Wednesday, October 12, 2011

Wages and conditions in American slaughterhouses

Right after the Summit of the Horse earlier this year I read one of SW's missive about a thousand new jobs created with the return of horse slaughter to the USA. Yes, one thousand new jobs. Very good jobs, too, she wrote. Just wish I had remember to save a link but can't find it now so I don't know if she continues to spew this misinformation.

Last week, while listening to NPR on the new Alabama legislation aimed at illegal aliens, one of the guests spoke about how, since the 1980's real wages for slaughter house work in Alabama had actually fallen by 45%. While I can't imagine how returning slaughter to the US would create 1,000 new jobs unless SW is planning to slaughter nearly a million horses a year ((remember Cavel slaughtered 60,000 horses per year with 70 (??) employees)) so a thousand jobs equates to 800,000 or 900,000 horses slaughtered every year). I guess she doesn't plan to let any animal die a natural death .. old, sick, injured .. she will cheerfully kill them all to save them any real or imagined pain or suffering.

Recently, I decided to do some Yahoo research on real wages and conditions in slaughterhouses and it's pretty much as expected, if not worse If Sue expects the plant owners to pay Americans more than they would pay an illegal for the same job, that is more than naive, well, it's just plain stupid.

I'll add to this entry from time to time as I find more articles. People can use them or not when speaking to legislators about the "jobs" that pro-slaughter people think be created with the return of sanctioned horse slaughter to the United States.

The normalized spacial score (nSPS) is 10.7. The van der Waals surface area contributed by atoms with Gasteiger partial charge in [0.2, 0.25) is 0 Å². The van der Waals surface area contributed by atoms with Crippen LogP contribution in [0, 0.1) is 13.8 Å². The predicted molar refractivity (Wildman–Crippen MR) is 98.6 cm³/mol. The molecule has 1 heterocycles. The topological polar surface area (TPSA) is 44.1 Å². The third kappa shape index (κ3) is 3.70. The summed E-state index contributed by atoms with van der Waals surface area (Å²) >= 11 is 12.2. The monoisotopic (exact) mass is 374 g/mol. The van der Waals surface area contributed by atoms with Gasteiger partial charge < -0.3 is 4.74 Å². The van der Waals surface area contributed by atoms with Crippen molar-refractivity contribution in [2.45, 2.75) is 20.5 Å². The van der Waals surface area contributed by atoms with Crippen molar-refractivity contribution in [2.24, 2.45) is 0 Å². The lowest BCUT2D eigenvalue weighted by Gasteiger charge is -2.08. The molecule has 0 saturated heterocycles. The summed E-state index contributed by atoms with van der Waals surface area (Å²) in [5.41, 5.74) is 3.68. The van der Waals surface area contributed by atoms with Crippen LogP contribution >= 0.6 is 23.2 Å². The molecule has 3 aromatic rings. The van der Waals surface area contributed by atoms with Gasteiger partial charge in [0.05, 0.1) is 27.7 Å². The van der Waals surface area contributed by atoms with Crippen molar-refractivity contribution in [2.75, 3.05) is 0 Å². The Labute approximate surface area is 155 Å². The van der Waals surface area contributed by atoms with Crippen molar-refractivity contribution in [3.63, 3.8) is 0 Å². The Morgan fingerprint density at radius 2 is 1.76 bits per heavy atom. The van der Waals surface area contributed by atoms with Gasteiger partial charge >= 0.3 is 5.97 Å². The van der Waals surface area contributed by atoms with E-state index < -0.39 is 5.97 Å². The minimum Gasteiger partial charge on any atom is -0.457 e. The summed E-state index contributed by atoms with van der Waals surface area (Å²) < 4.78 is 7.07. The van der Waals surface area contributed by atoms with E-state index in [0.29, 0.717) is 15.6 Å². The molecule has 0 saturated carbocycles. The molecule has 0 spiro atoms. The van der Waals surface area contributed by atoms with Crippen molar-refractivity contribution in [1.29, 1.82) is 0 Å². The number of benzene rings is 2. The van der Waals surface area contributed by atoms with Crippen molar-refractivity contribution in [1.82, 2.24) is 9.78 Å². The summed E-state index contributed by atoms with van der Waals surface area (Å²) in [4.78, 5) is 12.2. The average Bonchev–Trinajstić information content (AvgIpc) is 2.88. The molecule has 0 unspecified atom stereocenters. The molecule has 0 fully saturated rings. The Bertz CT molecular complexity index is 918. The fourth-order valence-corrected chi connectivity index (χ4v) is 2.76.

Part of the article below:

"Mentally, the chicken plant was pretty depressing. One of my jobs was to tear apart chicken breasts by hand. It sounds pretty nasty, and it was: I would go through more than 7,000 breasts a shift. Chicken fat and blood is everywhere, and my coworkers would often have to point out pieces of chicken that were stuck to my face. Like how you would point out a piece of spinach lodged between a friend's teeth. I'd come home reeking each morning -- I worked the graveyard shift--and take a long shower to get the smell of chicken carcasses off me.

I've been a vegetarian for twenty years, so that was pretty gross. But the truth is that I got accustomed to it very quickly, because it is so monotonous and fast paced. That's what I learned by doing the work for a number of weeks -- the real difficulty isn't the grossness factor, but not going crazy due to boredom and pain. You're wearing earplugs to block out the noise, so you can't talk to people, and you're standing in place for hours making the same motion. Like one co-worker told me, "A trained monkey could do this work." After a week, half of the folks that went through orientation with me had quit."

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